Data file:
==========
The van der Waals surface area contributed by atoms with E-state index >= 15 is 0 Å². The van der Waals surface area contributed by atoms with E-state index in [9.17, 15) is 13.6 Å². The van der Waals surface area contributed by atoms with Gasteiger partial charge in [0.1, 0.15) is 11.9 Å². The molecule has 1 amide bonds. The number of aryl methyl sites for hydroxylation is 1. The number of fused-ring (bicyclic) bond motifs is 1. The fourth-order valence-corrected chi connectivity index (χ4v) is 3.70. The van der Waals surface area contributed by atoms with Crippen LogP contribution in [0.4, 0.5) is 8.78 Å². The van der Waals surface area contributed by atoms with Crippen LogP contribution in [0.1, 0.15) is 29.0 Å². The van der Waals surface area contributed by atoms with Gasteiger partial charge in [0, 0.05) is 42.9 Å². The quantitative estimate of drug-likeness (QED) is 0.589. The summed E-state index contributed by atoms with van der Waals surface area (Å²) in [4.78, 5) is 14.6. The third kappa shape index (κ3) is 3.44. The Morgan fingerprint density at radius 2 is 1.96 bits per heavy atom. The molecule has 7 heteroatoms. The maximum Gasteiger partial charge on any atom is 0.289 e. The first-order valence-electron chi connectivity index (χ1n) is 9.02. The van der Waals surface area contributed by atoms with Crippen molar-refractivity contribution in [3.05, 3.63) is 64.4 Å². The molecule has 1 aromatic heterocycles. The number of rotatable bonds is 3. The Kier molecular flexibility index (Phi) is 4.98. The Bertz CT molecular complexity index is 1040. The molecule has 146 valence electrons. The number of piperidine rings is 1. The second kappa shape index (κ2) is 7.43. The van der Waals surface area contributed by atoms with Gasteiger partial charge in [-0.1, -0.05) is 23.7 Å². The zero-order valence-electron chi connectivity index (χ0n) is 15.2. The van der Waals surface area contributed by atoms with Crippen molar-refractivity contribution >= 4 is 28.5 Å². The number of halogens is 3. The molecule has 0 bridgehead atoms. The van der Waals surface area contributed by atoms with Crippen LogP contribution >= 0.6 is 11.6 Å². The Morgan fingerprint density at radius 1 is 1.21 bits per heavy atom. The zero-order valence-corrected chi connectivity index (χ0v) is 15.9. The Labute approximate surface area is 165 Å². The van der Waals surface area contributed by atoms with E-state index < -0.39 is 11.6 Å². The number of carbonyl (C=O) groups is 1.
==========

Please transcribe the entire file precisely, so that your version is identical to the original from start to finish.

The van der Waals surface area contributed by atoms with E-state index >= 15 is 0 Å². The van der Waals surface area contributed by atoms with E-state index in [9.17, 15) is 13.6 Å². The van der Waals surface area contributed by atoms with Gasteiger partial charge in [0.1, 0.15) is 11.9 Å². The molecule has 1 amide bonds. The number of aryl methyl sites for hydroxylation is 1. The number of fused-ring (bicyclic) bond motifs is 1. The fourth-order valence-corrected chi connectivity index (χ4v) is 3.70. The van der Waals surface area contributed by atoms with Crippen LogP contribution in [0.4, 0.5) is 8.78 Å². The van der Waals surface area contributed by atoms with Crippen LogP contribution in [0.1, 0.15) is 29.0 Å². The van der Waals surface area contributed by atoms with Gasteiger partial charge in [0, 0.05) is 42.9 Å². The quantitative estimate of drug-likeness (QED) is 0.589. The summed E-state index contributed by atoms with van der Waals surface area (Å²) in [4.78, 5) is 14.6. The third kappa shape index (κ3) is 3.44. The Morgan fingerprint density at radius 2 is 1.96 bits per heavy atom. The molecule has 7 heteroatoms. The maximum Gasteiger partial charge on any atom is 0.289 e. The first-order valence-electron chi connectivity index (χ1n) is 9.02. The van der Waals surface area contributed by atoms with Crippen molar-refractivity contribution in [3.05, 3.63) is 64.4 Å². The molecule has 1 aromatic heterocycles. The number of rotatable bonds is 3. The Kier molecular flexibility index (Phi) is 4.98. The Bertz CT molecular complexity index is 1040. The molecule has 146 valence electrons. The number of piperidine rings is 1. The second kappa shape index (κ2) is 7.43. The van der Waals surface area contributed by atoms with Gasteiger partial charge in [-0.1, -0.05) is 23.7 Å². The zero-order valence-electron chi connectivity index (χ0n) is 15.2. The van der Waals surface area contributed by atoms with Crippen molar-refractivity contribution >= 4 is 28.5 Å². The number of halogens is 3. The molecule has 0 bridgehead atoms. The van der Waals surface area contributed by atoms with Crippen LogP contribution >= 0.6 is 11.6 Å². The Morgan fingerprint density at radius 1 is 1.21 bits per heavy atom. The zero-order valence-corrected chi connectivity index (χ0v) is 15.9. The Labute approximate surface area is 165 Å². The van der Waals surface area contributed by atoms with E-state index < -0.39 is 11.6 Å². The number of carbonyl (C=O) groups is 1.